Twitter is a place where I can find and chat with like-minded people, as well as get myself motivated in both cooking and blogging. Over the twitter chats with @jeroxie and @DivinaPe, an idea of throwing a gnocchi party online was evolved. Thanks for Penny for organizing the gnocchi party, and welcome other foodies to join in (see the link list below). I’m pretty sure that we can share and learn with each other by participating this gnocchi party.
At first, I was a bit hesitated to cook gnocchi, not only because have I ever cooked gnocchi before, although I really enjoy it at some restaurants, but also have I heard that gnocchi recipes aren't for the faint of heart. After a few exchanges with Penny and Divina, I was really glad to take up the challenge and join this gnocchi party with excitement.
After making up my mind to join, suddenly I recalled a cookbook written by Jamie Oliver, entitled “Cook with Jamie”, that was one of my Mother’s Day presents from my kids. With a surprise, there is a section about cooking gnocchi which I haven’t touched at all. How wonderful I felt when I found Jamie’s gnocchi recipe. That looks very delicious and easy to make.
But still, I was a bit worried how to go about making some nice and beautiful gnocchi because I don’t have a ricer or any proper equipments to help make potato dough. Many thanks to Divina for telling me that a strainer would work for mashing potatoes. For traditional gnocchi, it’s got some nice and nifty patterns on it. How could I make perfect potato dough and patterns with my bare hands? Then I found Heidi Swanson explained every detail on “How to Make Gnocchi like an Italian Grandmother Recipe” with gorgeous pictures on her blog, 101 Cookbooks. Heidi’s post helped me out from anxiety and cleared all my uncertainties. Then off I went to make my first gnocchi with a fork.
Combining with bits and pieces of information at my fingertips, I started to cook my first gnocchi ever. It turned out wonderful. The gnocchi was deliciously light, not too dry nor too soggy, absorbed all the tasty flavours of the creamy mushroom sauce. It’s a big hit in my family.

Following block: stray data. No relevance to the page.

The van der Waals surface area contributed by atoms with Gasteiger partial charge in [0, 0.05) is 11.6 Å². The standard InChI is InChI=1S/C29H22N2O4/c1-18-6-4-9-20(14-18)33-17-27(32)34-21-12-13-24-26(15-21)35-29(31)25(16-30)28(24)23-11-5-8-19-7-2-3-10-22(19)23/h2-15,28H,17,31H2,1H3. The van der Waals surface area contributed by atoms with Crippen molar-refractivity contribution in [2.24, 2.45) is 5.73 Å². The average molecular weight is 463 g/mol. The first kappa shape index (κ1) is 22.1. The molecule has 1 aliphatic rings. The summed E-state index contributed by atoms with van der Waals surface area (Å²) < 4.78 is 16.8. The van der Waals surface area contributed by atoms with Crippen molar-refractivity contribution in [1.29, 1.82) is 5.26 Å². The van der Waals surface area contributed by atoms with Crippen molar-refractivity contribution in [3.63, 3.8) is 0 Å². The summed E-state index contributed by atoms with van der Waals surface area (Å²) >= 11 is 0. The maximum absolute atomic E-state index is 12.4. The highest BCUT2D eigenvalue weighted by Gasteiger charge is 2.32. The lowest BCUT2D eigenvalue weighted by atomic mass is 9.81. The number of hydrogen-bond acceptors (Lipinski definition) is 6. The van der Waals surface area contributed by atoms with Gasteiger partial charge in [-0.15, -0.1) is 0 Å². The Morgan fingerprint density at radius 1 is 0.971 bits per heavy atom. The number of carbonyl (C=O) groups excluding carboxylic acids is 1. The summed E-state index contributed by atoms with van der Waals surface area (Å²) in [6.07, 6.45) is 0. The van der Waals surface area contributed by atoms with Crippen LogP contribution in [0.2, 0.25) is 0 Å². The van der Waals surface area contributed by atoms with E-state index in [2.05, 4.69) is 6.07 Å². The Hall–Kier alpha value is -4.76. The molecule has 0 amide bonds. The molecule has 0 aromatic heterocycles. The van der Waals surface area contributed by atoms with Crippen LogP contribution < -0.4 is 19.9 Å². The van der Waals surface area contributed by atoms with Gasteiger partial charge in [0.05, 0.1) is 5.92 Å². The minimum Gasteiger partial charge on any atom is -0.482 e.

This recipe was inspired by Jamie Oliver's Gnocchi with Mushrooms and Sage, from “Cook with Jamie”, p.114. I've tweaked Jamie’s version with a little more creamy mushroom sauce, because I think it’d be more friendly to my readers, easier to find all the ingredients.
Ingredients of potato gnocchi:
- 650 gm starchy potatoes (russets), medium size
- 3/4 cup plain flour (all-purpose flour)
- 1 egg yolk
- fine grain sea salt, to taste
- pepper, to taste
- 200 gm Swiss mushrooms, cleaned and sliced
- 250 ml vegetable stock (or water)
- 1/2 fresh red chilli, deseeded and finely chopped
- 1 clove garlic, peeled and finely sliced
- 15 gm butter
- 2 Tbsp thickened cream
- fresh continental parsley leaves for garnish, roughly chopped
- Parmesan cheese, grated for garnish
- Olive oil
- semolina flour
- fine grain sea salt, to taste
- freshly grated black pepper, to taste
(Side note: To take the picture 4, I used my left hand to hold the strainer and tablespoon, my right hand to press the shutter. It's a new challenge to me!)
Method of making potato gnocchi:
- Preheat the oven to 200C (392F).
- Prick potatoes with a fork, brush potatoes with olive oil evenly. Lay in a roasting tray. Bake for an hour until the potatoes are fluffy on the inside and crispy on the outside (picture 1).